Published 06/03/2014 | 02:30
A German court has ruled that a prospective Berlin police recruit's breast implants cannot legally be used as grounds to keep her off the force.
Authorities argued the implants would mean the protective gear put so much pressure on her chest that there was a risk of fibrosis or other health problems. But a Berlin administrative court has upheld her challenge saying a doctor testified that protective gear should cause no greater health problems for a woman with implants than without.
HAMSTER ART WORKS
EVER feel like you are on a big hamster wheel and you cannot get off? New York performance artists Ward Shelley and Alex Schweder know that feeling all too well.
They are spending 10 days living, eating and sleeping on a giant hamster wheel to make a larger point that we all have to work together to get through the daily grind. They are perched on opposite ends of the 25ft wheel and must carefully co-ordinate their movements.
ANNOYING LAW MOVE
IT is soon expected to be okay to be wilfully annoying in the US city of Grand Rapids in Michigan. The City Commission is cancelling a 38-year-old section of city code that states "no person shall wilfully annoy another person".
City lawyer Catherine Mish recommended repealing the language, saying the wording is "unconstitutional in terms of being vague" and "simply unenforceable". A final decision is expected March 11.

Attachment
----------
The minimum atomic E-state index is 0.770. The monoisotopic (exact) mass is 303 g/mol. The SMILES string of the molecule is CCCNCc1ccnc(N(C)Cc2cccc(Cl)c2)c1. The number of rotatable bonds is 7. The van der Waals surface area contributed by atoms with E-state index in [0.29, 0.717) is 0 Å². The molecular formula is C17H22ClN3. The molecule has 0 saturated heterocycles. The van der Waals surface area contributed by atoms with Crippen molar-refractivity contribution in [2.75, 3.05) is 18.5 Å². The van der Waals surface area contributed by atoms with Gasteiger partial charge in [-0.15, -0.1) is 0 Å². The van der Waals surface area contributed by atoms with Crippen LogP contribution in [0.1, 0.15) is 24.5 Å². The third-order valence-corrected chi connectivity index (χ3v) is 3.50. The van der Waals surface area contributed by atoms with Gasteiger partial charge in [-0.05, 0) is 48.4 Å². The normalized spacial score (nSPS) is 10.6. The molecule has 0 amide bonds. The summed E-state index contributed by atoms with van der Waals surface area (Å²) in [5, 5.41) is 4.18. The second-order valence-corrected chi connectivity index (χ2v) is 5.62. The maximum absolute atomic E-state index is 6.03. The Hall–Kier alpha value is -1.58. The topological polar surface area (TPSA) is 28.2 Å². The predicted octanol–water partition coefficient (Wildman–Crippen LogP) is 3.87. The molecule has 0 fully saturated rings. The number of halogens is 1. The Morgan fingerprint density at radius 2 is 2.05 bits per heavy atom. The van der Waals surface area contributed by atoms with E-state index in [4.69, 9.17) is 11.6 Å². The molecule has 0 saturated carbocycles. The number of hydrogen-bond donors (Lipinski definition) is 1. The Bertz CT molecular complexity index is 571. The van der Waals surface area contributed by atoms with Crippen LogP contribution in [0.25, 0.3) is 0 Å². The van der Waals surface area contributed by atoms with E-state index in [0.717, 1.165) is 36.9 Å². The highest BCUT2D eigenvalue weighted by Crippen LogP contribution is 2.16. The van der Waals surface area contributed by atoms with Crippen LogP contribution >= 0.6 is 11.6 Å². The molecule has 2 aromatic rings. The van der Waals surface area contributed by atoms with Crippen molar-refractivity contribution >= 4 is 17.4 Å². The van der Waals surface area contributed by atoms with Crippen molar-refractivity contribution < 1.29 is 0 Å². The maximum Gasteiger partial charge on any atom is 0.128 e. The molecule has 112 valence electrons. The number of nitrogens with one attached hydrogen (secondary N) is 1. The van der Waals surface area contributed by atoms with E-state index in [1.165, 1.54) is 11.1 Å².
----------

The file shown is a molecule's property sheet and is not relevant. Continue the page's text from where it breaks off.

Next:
'PARTY' HARRY REIGNS
PRINCE Harry has topped One Direction heart-throb Harry Styles in a list of most wanted party guests.
Matthew and Brooke Barzun, the US ambassador to the UK and his wife, take first place in 'Tatler' magazine's 100 "most invited".
Harry and his girlfriend Cressida Bonas are second, followed by UK Prime Minister David Cameron and wife Samantha while Styles takes tenth place for being able to "charm the pants off every guest".
REALITY TV TOO REAL
IT turns out that using emergency warning tones in a US TV advert with images of the White House blowing up and the flashing words "THIS IS NOT A TEST" is frowned upon by the US government.
The Federal Communications Commission said it was fining three media giants $1.9m (€1.4m) for using the official warning tones in an ad for the film 'Olympus Has Fallen' which had some complainants jumping out of bathtubs and racing to the TV screen.